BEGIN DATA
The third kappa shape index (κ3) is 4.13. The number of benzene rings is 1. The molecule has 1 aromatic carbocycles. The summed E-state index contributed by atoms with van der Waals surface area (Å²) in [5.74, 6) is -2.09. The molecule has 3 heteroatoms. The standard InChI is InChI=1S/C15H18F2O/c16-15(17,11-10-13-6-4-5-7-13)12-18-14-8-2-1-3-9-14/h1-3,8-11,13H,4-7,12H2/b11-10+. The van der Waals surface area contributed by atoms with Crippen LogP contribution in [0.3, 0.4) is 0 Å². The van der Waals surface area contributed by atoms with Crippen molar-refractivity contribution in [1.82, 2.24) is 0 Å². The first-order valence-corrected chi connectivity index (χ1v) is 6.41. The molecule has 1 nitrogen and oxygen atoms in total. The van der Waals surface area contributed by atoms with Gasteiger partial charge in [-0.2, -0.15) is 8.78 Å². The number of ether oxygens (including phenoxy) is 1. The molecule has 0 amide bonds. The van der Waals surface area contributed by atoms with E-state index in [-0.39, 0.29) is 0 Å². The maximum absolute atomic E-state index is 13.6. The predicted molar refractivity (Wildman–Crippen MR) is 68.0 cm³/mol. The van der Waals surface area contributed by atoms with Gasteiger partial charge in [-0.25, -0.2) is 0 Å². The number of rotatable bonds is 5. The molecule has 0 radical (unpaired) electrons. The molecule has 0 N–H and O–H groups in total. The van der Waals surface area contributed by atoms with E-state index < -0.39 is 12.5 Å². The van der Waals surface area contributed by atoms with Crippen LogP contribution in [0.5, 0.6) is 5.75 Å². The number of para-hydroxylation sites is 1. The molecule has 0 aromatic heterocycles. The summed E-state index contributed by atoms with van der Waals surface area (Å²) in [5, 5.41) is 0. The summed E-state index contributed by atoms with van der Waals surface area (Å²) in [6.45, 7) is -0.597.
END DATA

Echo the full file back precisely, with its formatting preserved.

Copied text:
The third kappa shape index (κ3) is 4.13. The number of benzene rings is 1. The molecule has 1 aromatic carbocycles. The summed E-state index contributed by atoms with van der Waals surface area (Å²) in [5.74, 6) is -2.09. The molecule has 3 heteroatoms. The standard InChI is InChI=1S/C15H18F2O/c16-15(17,11-10-13-6-4-5-7-13)12-18-14-8-2-1-3-9-14/h1-3,8-11,13H,4-7,12H2/b11-10+. The van der Waals surface area contributed by atoms with Crippen LogP contribution in [0.3, 0.4) is 0 Å². The van der Waals surface area contributed by atoms with Crippen molar-refractivity contribution in [1.82, 2.24) is 0 Å². The first-order valence-corrected chi connectivity index (χ1v) is 6.41. The molecule has 1 nitrogen and oxygen atoms in total. The van der Waals surface area contributed by atoms with Gasteiger partial charge in [-0.2, -0.15) is 8.78 Å². The number of ether oxygens (including phenoxy) is 1. The molecule has 0 amide bonds. The van der Waals surface area contributed by atoms with E-state index in [-0.39, 0.29) is 0 Å². The maximum absolute atomic E-state index is 13.6. The predicted molar refractivity (Wildman–Crippen MR) is 68.0 cm³/mol. The van der Waals surface area contributed by atoms with Gasteiger partial charge in [-0.25, -0.2) is 0 Å². The number of rotatable bonds is 5. The molecule has 0 radical (unpaired) electrons. The molecule has 0 N–H and O–H groups in total. The van der Waals surface area contributed by atoms with E-state index < -0.39 is 12.5 Å². The van der Waals surface area contributed by atoms with Crippen LogP contribution in [0.5, 0.6) is 5.75 Å². The number of para-hydroxylation sites is 1. The molecule has 0 aromatic heterocycles. The summed E-state index contributed by atoms with van der Waals surface area (Å²) in [5, 5.41) is 0. The summed E-state index contributed by atoms with van der Waals surface area (Å²) in [6.45, 7) is -0.597.